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TFOS DEWS II: What it is, and why it's here on the forum

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  • TFOS DEWS II: What it is, and why it's here on the forum

    What is TFOS DEWS II?
    For those of you who are hearing of TFOS DEWS II for the first time, it is, quite simply, the dry eye bible when it comes to the medical side of understanding, diagnosing and treating dry eye.

    This massive report, published in summer of 2017, is the result of a 2 1/2 year project involving 150 professionals from around the world. As the sequel to the original TFOS DEWS report published in 2007, which helped spur a great many changes in the understanding and treatment of dry eye disease, the new report represents a complete update of the original (reviewing the last 10 years years of developments, particularly in peer reviewed literature), but it also contains brand new reports on topics not covered in the same way originally. Two of those that are particularly exciting are Iatrogenic Dry Eye, and Pain and Sensation.

    Here is a brief outline of all the reports comprising TFOS DEWS II:
    • Introduction: Puts the whole report in context. Explains why the whole thing is so long! Lists all subcommittee members. Summarizes findings of each report in a couple of compact little paragraphs. Great read.
    • Definition and Classification: Amongother things, presents the much-debated definition of dry eye in all its glory, and explains why defining this disease is so intensely controversial.
    • Sex, Gender and Hormone: Dry eye affects women more than men, and this report explores the reasons why.
    • Epidemiology: What we know today about how many people get dry eye and what the risk factors are, plus examines the dry eye symptom questionnaires.
    • Tear Film: Explores in great depth the extraordinary fluid called tears.
    • Pain and Sensation: Exciting much-awaited new topic!
    • Pathophysiology: The "how" of dry eye.
    • Iatrogenic Dry Eye: The many drugs, surgeries, procedures and medical devices that can cause or worsen dry eye.
    • Diagnostic Methodology: Covers all the different types of tests and proposes how to approach dry eye diagnsosis.
    • Management and Therapy: Everyone's favorite. This is the exhaustive source of all of the medical side of treating dry eye, and some of the practical side is touched on as well.
    • Clinical Trial Design: Discusses, among other things, some of the frustrating reasons why no dry eye drugs got approved for so many years, even though we know some work.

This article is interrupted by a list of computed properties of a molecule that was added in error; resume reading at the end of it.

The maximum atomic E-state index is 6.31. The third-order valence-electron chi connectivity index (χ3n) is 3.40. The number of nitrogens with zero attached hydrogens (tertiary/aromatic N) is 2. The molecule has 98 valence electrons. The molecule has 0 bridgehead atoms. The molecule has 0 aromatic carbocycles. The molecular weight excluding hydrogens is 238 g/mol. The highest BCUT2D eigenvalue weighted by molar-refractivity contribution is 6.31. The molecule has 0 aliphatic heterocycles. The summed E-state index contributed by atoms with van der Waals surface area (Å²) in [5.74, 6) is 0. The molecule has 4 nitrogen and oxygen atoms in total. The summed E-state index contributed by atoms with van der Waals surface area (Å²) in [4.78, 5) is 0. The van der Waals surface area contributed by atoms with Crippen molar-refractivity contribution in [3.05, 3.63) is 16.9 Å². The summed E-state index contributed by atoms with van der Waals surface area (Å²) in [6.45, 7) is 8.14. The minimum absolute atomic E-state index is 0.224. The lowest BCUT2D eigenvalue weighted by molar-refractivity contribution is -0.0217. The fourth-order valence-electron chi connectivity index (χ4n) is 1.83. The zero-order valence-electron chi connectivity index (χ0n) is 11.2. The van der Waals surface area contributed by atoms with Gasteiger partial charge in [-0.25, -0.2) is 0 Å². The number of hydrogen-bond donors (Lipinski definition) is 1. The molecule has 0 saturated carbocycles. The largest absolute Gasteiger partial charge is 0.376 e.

Why make so much space for something so technical on DRYEYEZONE's forums?

    I've had the privilege of serving on TFOS DEWS II"s public awareness and education subcommittee. But I'm not posting it specifically on their behalf - it just plays naturally into so many other things I care about.

    1. It's so incredibly convenient as a reference.

    This one document basically summarizes everything science knows today about dry eye and as such is the perfect go-to when we want to look things up. Instead of hunting down individual studies, we can hunt down a topic in a subreport and reference that. (All references supporting the reports themselves are listed at the end of each.)

    2. Patients need reliable sources for information they bring to their doctors.

    The need to advocate for ourselves, seek out less known treatments and, sometimes, to educate our eye doctors - these are facts of life for many dry eye patients, especially those with severe, chronic conditions. And while most doctors these days understand that many patients will do their own research online and that they have to be willing to discuss these things with us, they will also push back when they feel the information we bring them is from the infamous Dr Google or just anecdotes from other patients.

    The TFOS DEWS II report, I believe, will make it easier for us patients to take the extra step of looking up the things we want to bring to our doctors, for example, a diagnostic method or a treatment. We can then bring a well documented, well referenced source of information, without the bewildering burden of figuring out what is reliable amongst so many sources.

    3. We need a place to highlight the best and most important parts!

    ...The stuff that patients need to know, the stuff that patients need doctors to know!

    These reports are incredible treasure troves of information. Some of it flatly contradicts conventional dry eye diagnosis and treatment wisdom. Some of it covers areas no one has even started talking about yet. Some of it points out facts that could help PREVENT a lot of dry eye. And on, and on, and on. There is just so much value lurking between those pages.